WASHINGTON - T-Mobile US Inc.’s proposed $26.5 billion purchase of Sprint Corp. would cost jobs, threaten competition and may not speed the arrival of advanced 5G networks, the Communications Workers of America said in a filing.
T-Mobile and Sprint, the third- and fourth-largest U.S. wireless providers, have a history of targeting each others’ customers, and combining the two could bring higher prices for consumers as competition is diminished, the union said in a filing with the Federal Communications Commission.
Comments on the merger announced in April were due Monday at the FCC, which is scrutinizing the deal along with the U.S. Justice Department.
The merger would result in the loss of more than 24,000 jobs as overlapping retail stores are closed, with another 4,500 jobs lost as similar positions are eliminated at corporate headquarters in Overland Park, Kansas and Bellevue, Washington, the union said.
The companies “have made no showing that the merged firm would have either the incentive or ability to provide hallmark 5G services outside of densely-populated areas,” the union said in its filing.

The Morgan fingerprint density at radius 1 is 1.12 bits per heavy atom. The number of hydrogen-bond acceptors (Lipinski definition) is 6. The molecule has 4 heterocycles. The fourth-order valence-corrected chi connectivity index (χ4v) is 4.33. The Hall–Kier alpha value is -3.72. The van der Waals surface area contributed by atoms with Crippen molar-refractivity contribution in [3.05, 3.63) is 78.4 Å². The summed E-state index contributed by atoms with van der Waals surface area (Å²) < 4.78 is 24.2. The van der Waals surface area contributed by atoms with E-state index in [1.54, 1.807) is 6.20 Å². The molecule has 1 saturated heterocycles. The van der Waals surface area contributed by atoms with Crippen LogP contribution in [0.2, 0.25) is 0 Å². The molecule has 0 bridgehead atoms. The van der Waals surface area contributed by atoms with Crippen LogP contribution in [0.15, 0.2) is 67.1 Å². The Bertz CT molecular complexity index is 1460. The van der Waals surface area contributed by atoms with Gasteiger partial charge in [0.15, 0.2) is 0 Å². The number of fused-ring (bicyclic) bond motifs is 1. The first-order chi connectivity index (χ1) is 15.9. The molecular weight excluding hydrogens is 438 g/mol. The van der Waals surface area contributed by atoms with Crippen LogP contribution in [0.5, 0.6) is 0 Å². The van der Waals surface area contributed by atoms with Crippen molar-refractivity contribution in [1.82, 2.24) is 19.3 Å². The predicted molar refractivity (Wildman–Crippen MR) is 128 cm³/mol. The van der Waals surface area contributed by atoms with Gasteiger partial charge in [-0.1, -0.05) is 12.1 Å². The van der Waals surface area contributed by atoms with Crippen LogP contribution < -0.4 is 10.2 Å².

T-Mobile and Sprint have cited the enormous costs of building a 5G network of ultra-fast, ubiquitous connections as a reason for approval from Washington agencies that previously all but ruled out combining two of the top four U.S. carriers. “We’ll make sure America wins the global 5G race,” T-Mobile Chief Executive Officer John Legere told lawmakers in June.
T-Mobile and Sprint have a long history of violating workers’ rights, the CWA said, pointing to cases over non-payment of overtime wages and efforts to squelch union organizing.
Tara Darrow, spokeswoman for T-Mobile, didn’t reply to a request for comment, nor did David Tovar, a spokesman for Sprint.